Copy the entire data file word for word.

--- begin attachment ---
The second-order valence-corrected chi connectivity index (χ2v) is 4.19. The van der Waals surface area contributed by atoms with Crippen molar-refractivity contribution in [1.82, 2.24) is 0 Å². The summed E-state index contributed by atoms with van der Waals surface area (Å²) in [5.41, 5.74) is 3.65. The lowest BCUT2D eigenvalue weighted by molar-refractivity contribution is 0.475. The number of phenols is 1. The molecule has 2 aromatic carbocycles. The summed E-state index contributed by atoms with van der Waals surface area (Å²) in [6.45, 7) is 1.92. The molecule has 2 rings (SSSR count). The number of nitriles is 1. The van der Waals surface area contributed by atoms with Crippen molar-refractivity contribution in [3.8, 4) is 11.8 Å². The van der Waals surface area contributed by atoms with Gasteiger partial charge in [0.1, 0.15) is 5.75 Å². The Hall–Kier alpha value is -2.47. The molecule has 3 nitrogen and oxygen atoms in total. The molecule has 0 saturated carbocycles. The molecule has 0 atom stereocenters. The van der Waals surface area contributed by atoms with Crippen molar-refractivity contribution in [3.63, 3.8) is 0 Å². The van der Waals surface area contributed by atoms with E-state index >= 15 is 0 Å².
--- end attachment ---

The second-order valence-corrected chi connectivity index (χ2v) is 4.19. The van der Waals surface area contributed by atoms with Crippen molar-refractivity contribution in [1.82, 2.24) is 0 Å². The summed E-state index contributed by atoms with van der Waals surface area (Å²) in [5.41, 5.74) is 3.65. The lowest BCUT2D eigenvalue weighted by molar-refractivity contribution is 0.475. The number of phenols is 1. The molecule has 2 aromatic carbocycles. The summed E-state index contributed by atoms with van der Waals surface area (Å²) in [6.45, 7) is 1.92. The molecule has 2 rings (SSSR count). The number of nitriles is 1. The van der Waals surface area contributed by atoms with Crippen molar-refractivity contribution in [3.8, 4) is 11.8 Å². The van der Waals surface area contributed by atoms with Gasteiger partial charge in [0.1, 0.15) is 5.75 Å². The Hall–Kier alpha value is -2.47. The molecule has 3 nitrogen and oxygen atoms in total. The molecule has 0 saturated carbocycles. The molecule has 0 atom stereocenters. The van der Waals surface area contributed by atoms with Crippen molar-refractivity contribution in [3.63, 3.8) is 0 Å². The van der Waals surface area contributed by atoms with E-state index >= 15 is 0 Å².